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A&E Feature 

What to Know Before You Go

MUSIC

Maceo Parker
8 p.m. Thu., Feb. 28
Republic, 828 S. Peters St., 528-8282; www.republicnola.com

How many artists can say that a stint in James Brown's legendary boot camp of a band was only a career warm-up? Sax player and former JB Horn member Maceo Parker, who's called his time at the side of the late Godfather of Soul "like going to university," can. His post-graduate work was spent in the company of former classmate Bootsy Collins in both Collins' Rubber Band and assorted versions of Parliament and Funkadelic, taking spit-shined '60s soul to a visionary new freak-funk frontier. Having been a linchpin for nearly every crucial development in the history of soul music for almost 30 years, Parker exploded as a solo artist with his own blend of tight R&B and free-flowing funk in the early '90s. His latest release, 2007's live double-CD Roots and Grooves , shows the man looking back in time — the first disc, a tribute to Ray Charles, has Parker channeling his own early influence, Charles' longtime sax player David "Fathead" Newman. Tickets $30. — Alison Fensterstock

 

 

STAGE

Tosca
7:30 p.m. Fri., Feb. 29; 5 p.m. Sun., March 2
Jefferson Performing Arts Center, 400 Phlox St., Metairie, 885-2000; www.jpas.org

The singer Floria Tosca has an impossible decision to make in Giocomo Puccini's impassioned opera Tosca . She is in love with the painter Mario Cavaradossi, who is sympathetic to political rebels. He is imprisoned by Baron Scarpia when the politician suspects him of harboring a fugitive. Scarpia even has the painter tortured in order to find the rebel. But Scarpia lusts for Tosca and tells her that he will spare her lover's life if she'll submit to him. In order to save Cavaradossi, Tosca agrees to the bargain but tries to save both herself and the painter in spite of the terms that have been laid out. The Jefferson Performing Arts Society presents Tosca reset to Italy in the 1940s under the reign of fascism. Spanish director Carlos Rebullida works with an international cast including soprano Isabella Mederi (Floria Tosca), tenor Guillermo Armada (Mario Cavaradossi) and baritone Peter Lindskoog (Baron Scarpia). Tickets $20-$35. — Will Coviello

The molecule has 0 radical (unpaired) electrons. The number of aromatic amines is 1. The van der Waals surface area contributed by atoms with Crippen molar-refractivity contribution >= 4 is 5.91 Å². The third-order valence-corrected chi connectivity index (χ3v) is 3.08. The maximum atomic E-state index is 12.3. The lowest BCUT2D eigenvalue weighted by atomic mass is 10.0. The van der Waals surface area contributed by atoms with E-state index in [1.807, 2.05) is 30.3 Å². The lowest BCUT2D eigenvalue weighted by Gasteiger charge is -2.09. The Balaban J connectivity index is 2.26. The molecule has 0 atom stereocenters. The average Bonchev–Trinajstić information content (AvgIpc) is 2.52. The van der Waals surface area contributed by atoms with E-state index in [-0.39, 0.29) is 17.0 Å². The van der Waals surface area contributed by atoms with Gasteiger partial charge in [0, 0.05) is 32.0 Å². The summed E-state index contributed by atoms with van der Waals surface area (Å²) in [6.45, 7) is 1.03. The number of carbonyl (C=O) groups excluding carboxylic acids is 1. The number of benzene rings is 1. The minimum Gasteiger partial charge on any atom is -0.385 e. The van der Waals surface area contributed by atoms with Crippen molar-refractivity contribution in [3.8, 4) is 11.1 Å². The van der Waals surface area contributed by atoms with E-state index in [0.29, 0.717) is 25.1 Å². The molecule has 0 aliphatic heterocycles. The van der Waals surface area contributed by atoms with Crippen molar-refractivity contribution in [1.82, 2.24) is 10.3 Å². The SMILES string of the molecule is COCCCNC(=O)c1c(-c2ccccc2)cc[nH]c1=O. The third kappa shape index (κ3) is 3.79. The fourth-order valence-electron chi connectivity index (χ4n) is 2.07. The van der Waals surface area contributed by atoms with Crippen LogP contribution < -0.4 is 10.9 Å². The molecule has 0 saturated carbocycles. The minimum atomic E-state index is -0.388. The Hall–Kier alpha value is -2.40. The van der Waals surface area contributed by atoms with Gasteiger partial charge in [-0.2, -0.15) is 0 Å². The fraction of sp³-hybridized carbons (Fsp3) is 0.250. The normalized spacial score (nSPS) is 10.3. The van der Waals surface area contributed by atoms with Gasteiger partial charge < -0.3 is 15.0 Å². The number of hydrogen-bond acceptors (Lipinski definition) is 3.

MUSIC

Harlan T. Bobo
10 p.m. Sun., March 2
Saturn Bar, 3067 St. Claude Ave., 949-7532

Memphis-based artist Harlan T. Bobo may be one of the best singer/songwriters you've never heard of. Fans of Viva L'American Deathray Music, the scorching art-punk outfit which visits New Orleans a few times each year, have seen his skills as a sideman. When playing solo, the clanging musical brio is toned down and the lyrical craft turned up to near-genius level. His two releases on Memphis' independent Goner label, 2004's Too Much Love and last year's I'm Your Man , are masterful and articulate meditations that plumb every dark corner of heartbreak via honky-tonk, dark folk and touches of '60s-era pop. The bittersweet balance of regret, resignation, sarcasm and wistfulness is worthy of Leonard Cohen. He shares the bill with Luke Allen, frontman for the sweetly sardonic local alt-country outfit the Happy Talk Band. Tickets $5. — Fensterstock

 

 

MUSIC

Back to BASICs — An Evening with Maze featuring Frankie Beverly
9 p.m. Fri., Feb. 29
Ernest N. Morial Convention Center, 900 Convention Center Blvd., 582-3023; www.basicinc.org

The sophisticated and passionate urban-contemporary sounds of Frankie Beverly and Maze have long been well received by New Orleans audiences, from the group's top-selling 1981 album Live in New Orleans — recorded at the Saenger Theatre — to headlining spots at this past summer's Essence Fest and the upcoming Jazz Fest. Formed in Philadelphia in the mid-'70s, Maze's slick, stylized grown-folks soul didn't jibe with the gritty soul pumping out of the Northeast at the time. A move to California turned out to be perfectly timed, and the group began churning out a string of chart-topping singles that would extend through the '80s. Obviously still much in demand, the band has also helped launch the careers of urban R&B chanteuses like Anita Baker and Toni Braxton. This time around, they're working for a good cause. Proceeds from this show will benefit BASIC, a substance-abuse treatment program in New Orleans (see "BASIC Instincts," News & Views, Feb. 19). Tickets $50. — Fensterstock

click to enlarge WES FRAZIER
  • Wes Frazier
click to enlarge RICK OLIVIER
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